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Thursday, 30 April 2015

Tiny Cushions (and Much Shoulder Pain!)



Oh, my aching shoulder! Here are six new pillows, worked in 26 ct for the top 4 and 22 ct for the lower 2. Each is backed with a colour that matches the trim row around the edge. That is the last of the pieces for the show, unless I can manage to finish the braided rug to go into my lamp base vignette. The show is on Saturday, and our local mini group will have a display, so I have to tidy up the scent shop vignette, as well as mount a display of my miniature Tudor embroidery pieces.

They were fun to do, but the problem that has developed in my right shoulder/collarbone area makes long periods of doing any one thing problematical; hence, so few postings lately. I have a doctor's appointment in early June....

Thursday, 16 April 2015

The Scruffy Cat



Here is the scruffy cat, posed in front of the pawn shop vignette.


As you can see, he has a very long tail; someone at the show said it looked as if he had a rat's tail. However, scruffy cat is supposed to be a Siamese. Some of the furring is pretty good, but on his back especially, the "fur" has gotten mixed up with the glue. He really kind of grows on one, though; I think he will live in the doorway of the Japanese vignette, eventually.


Tuesday, 14 April 2015

After the Show

It's too late for a photo today, but I picked up the scruffiest-looking semi-furred cat you have ever seen from one of the antiques/vintage dealers at the show. I think it was someone's first attempt at sculpting and furring, as the cat's body is made of pink polymer clay. However, the "fur" and the glue kind of got mixed up, so the cat looks as if it has had a long crawl through a garbage bin.

Currently, I am working on a set of seasonal miniature pillows; the wreath for the Spring one is done, and the frame is in place. Half of the Summer wreath is also done, there are more colour changes in this one. The fabric is 26 ct, on which I can work the design without my glasses, but I suspect I will have to use the magnifier on my lamp to work the background. As they get finished, I'll post photos.

The trip to Halifax was hellish, there is no other way to describe it; rain for the whole 5 hours on a high-speed highway, and the amount of spray thrown up by other automobiles on the road left you driving blind half the time. I was very glad to get there, undamaged and in one piece. The trip back was much better, with dry roads,blue skies and sunshine; now that we are on daylight savings time, it is light until about 8 p.m., then we have an hour of twilight. Makes for better driving, but the deer were very close to the road....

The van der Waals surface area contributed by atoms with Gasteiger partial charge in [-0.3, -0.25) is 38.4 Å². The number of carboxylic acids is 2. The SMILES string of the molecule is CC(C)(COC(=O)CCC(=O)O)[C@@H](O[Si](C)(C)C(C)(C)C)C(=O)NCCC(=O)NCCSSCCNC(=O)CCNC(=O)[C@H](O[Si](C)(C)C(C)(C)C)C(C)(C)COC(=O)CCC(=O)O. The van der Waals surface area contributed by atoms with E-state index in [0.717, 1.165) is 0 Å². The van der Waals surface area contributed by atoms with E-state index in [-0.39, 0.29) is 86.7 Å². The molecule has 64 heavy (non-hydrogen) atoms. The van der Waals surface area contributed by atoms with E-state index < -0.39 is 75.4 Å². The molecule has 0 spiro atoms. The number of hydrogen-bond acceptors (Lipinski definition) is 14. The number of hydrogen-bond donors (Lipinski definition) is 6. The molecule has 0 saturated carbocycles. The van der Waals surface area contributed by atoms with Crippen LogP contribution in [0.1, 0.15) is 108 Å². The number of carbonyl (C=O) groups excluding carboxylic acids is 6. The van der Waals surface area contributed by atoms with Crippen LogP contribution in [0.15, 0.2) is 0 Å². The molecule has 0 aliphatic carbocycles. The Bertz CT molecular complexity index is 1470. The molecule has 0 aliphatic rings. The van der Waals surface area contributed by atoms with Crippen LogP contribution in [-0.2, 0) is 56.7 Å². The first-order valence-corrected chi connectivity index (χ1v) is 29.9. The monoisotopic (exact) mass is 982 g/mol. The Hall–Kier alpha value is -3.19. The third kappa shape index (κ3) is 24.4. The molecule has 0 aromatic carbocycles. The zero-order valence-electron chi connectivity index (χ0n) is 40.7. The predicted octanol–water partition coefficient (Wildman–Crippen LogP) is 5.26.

Wednesday, 8 April 2015

Another Neat Plant

Last evening, I did manage to finish the Christmas Rose plant; the little plant pots are approx. 12 mm or about half an inch in diameter, to give an idea of the size of this plant and the previous one.



Another piece with many tiny leaves, a dozen buds in two different sizes, and the Christmas Roses themselves. There are two more plants in the series, but I have to pick up the right colour of sand for them, and set aside at least a day each to make them.

Now I get to do an inventory of my "Shop in a Box", to take with me to the CFB Shearwater Hobby Show. And there are a number of things I made that need to be packed up, labelled and priced. Also, I have to tidy up last year's Camp MiniHaHa project, the lamp base one, to take along with me for display at the show. I began a braided rug for it, but got sidetracked (quite common in the miniaturing community!), that I'd really like to finish up tomorrow afternoon.

With luck, I will find some treasures at the show this weekend - there are always several toy dealers who carry a very interesting range of antique or vintage toys, some of which can be used in minis. Now to hope there is no snow to mess with our travel plans....

Tuesday, 7 April 2015

Miniature Flowering Plants

The last little while,  Dolls House and Miniature Scene Magazine has been running a series of flowering plant tutorials, by a Danish designer named Mette Laurentz (I think!) They are quite complicated in the sense that there are more than a hundred tiny, and I do mean tiny, hand-cut leaves involved, each of which has to be shaped and glued onto the stem. The pot they are planted in is 12 mm in diameter, or about half an inch!



And here is my take on her Osteospermum, also known as a Cape Daisy. The flowers are made of coffee filter paper, coloured with Japanese marking pens. The foliage is hand-painted paper, and the buds are paper with painted detailing. The flowers are two shades, with the darker ones being at the end of their blooming, and the lighter being just opened. The flower centres are black sand.

A pot of Christmas Roses (white hellebores) is drying overnight, it should be ready for photography tomorrow. That will be the last day of work, as Thursday is my volunteer day, and we leave on Friday for the CFB Shearwater Hobby Show. Once back from the show, I hope to tackle two more complex flowers; with all the snow we still have - we had a snowy Easter - I need Spring colour!